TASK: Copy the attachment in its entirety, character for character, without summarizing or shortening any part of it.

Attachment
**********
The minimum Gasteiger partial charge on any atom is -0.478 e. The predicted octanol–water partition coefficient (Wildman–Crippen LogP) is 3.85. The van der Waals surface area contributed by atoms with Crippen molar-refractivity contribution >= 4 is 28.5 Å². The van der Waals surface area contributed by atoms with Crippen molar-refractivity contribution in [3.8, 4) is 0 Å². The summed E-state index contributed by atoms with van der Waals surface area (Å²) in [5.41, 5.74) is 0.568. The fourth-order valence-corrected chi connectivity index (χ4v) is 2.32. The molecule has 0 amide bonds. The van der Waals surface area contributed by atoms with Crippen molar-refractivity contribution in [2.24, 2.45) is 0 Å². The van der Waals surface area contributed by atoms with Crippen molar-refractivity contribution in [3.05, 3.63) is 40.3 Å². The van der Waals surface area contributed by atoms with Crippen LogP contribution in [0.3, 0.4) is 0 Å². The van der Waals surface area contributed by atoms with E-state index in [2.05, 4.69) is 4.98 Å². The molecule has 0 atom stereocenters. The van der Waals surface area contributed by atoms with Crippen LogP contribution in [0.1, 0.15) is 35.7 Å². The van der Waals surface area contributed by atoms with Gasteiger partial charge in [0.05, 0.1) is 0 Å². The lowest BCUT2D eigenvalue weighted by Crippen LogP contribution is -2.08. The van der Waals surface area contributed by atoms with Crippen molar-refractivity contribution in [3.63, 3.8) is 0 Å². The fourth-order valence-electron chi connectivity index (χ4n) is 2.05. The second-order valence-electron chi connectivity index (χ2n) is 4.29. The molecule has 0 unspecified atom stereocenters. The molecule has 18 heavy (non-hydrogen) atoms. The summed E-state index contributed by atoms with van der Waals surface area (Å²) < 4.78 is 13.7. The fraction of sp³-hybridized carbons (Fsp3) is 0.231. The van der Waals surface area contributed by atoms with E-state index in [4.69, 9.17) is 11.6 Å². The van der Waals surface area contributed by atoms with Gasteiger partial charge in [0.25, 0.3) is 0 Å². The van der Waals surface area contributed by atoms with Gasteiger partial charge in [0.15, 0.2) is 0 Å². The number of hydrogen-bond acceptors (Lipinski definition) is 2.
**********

The minimum Gasteiger partial charge on any atom is -0.478 e. The predicted octanol–water partition coefficient (Wildman–Crippen LogP) is 3.85. The van der Waals surface area contributed by atoms with Crippen molar-refractivity contribution >= 4 is 28.5 Å². The van der Waals surface area contributed by atoms with Crippen molar-refractivity contribution in [3.8, 4) is 0 Å². The summed E-state index contributed by atoms with van der Waals surface area (Å²) in [5.41, 5.74) is 0.568. The fourth-order valence-corrected chi connectivity index (χ4v) is 2.32. The molecule has 0 amide bonds. The van der Waals surface area contributed by atoms with Crippen molar-refractivity contribution in [2.24, 2.45) is 0 Å². The van der Waals surface area contributed by atoms with Crippen molar-refractivity contribution in [3.05, 3.63) is 40.3 Å². The van der Waals surface area contributed by atoms with Crippen LogP contribution in [0.3, 0.4) is 0 Å². The van der Waals surface area contributed by atoms with E-state index in [2.05, 4.69) is 4.98 Å². The molecule has 0 atom stereocenters. The van der Waals surface area contributed by atoms with Crippen LogP contribution in [0.1, 0.15) is 35.7 Å². The van der Waals surface area contributed by atoms with Gasteiger partial charge in [0.05, 0.1) is 0 Å². The lowest BCUT2D eigenvalue weighted by Crippen LogP contribution is -2.08. The van der Waals surface area contributed by atoms with Crippen molar-refractivity contribution in [3.63, 3.8) is 0 Å². The fourth-order valence-electron chi connectivity index (χ4n) is 2.05. The second-order valence-electron chi connectivity index (χ2n) is 4.29. The molecule has 0 unspecified atom stereocenters. The molecule has 18 heavy (non-hydrogen) atoms. The summed E-state index contributed by atoms with van der Waals surface area (Å²) < 4.78 is 13.7. The fraction of sp³-hybridized carbons (Fsp3) is 0.231. The van der Waals surface area contributed by atoms with E-state index in [4.69, 9.17) is 11.6 Å². The van der Waals surface area contributed by atoms with Gasteiger partial charge in [0.25, 0.3) is 0 Å². The van der Waals surface area contributed by atoms with Gasteiger partial charge in [0.15, 0.2) is 0 Å². The number of hydrogen-bond acceptors (Lipinski definition) is 2.